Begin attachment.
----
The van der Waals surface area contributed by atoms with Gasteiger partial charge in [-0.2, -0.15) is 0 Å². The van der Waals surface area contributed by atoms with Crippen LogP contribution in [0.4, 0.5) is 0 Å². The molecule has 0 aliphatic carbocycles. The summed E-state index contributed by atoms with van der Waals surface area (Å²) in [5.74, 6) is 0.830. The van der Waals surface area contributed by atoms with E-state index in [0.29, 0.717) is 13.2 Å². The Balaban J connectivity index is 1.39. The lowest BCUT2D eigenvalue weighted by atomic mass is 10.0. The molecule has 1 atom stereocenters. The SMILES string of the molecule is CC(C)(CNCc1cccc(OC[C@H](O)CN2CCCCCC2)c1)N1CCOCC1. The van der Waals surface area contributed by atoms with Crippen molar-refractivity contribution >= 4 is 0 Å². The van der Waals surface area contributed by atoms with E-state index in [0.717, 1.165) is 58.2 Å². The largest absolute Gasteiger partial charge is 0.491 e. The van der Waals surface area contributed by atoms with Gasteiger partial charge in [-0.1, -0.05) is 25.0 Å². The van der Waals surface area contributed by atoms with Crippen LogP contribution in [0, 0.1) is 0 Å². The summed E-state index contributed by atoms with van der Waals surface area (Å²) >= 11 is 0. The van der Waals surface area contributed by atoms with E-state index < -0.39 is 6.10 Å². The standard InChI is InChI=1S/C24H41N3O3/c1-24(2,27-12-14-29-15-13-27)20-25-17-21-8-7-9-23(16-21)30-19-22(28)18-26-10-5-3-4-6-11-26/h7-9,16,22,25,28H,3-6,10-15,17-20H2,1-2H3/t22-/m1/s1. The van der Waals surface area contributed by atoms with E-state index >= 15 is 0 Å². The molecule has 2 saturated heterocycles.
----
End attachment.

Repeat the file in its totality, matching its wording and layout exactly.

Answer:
The van der Waals surface area contributed by atoms with Gasteiger partial charge in [-0.2, -0.15) is 0 Å². The van der Waals surface area contributed by atoms with Crippen LogP contribution in [0.4, 0.5) is 0 Å². The molecule has 0 aliphatic carbocycles. The summed E-state index contributed by atoms with van der Waals surface area (Å²) in [5.74, 6) is 0.830. The van der Waals surface area contributed by atoms with E-state index in [0.29, 0.717) is 13.2 Å². The Balaban J connectivity index is 1.39. The lowest BCUT2D eigenvalue weighted by atomic mass is 10.0. The molecule has 1 atom stereocenters. The SMILES string of the molecule is CC(C)(CNCc1cccc(OC[C@H](O)CN2CCCCCC2)c1)N1CCOCC1. The van der Waals surface area contributed by atoms with Crippen molar-refractivity contribution >= 4 is 0 Å². The van der Waals surface area contributed by atoms with E-state index in [0.717, 1.165) is 58.2 Å². The largest absolute Gasteiger partial charge is 0.491 e. The van der Waals surface area contributed by atoms with Gasteiger partial charge in [-0.1, -0.05) is 25.0 Å². The van der Waals surface area contributed by atoms with Crippen LogP contribution in [0, 0.1) is 0 Å². The summed E-state index contributed by atoms with van der Waals surface area (Å²) >= 11 is 0. The van der Waals surface area contributed by atoms with E-state index < -0.39 is 6.10 Å². The standard InChI is InChI=1S/C24H41N3O3/c1-24(2,27-12-14-29-15-13-27)20-25-17-21-8-7-9-23(16-21)30-19-22(28)18-26-10-5-3-4-6-11-26/h7-9,16,22,25,28H,3-6,10-15,17-20H2,1-2H3/t22-/m1/s1. The van der Waals surface area contributed by atoms with E-state index >= 15 is 0 Å². The molecule has 2 saturated heterocycles.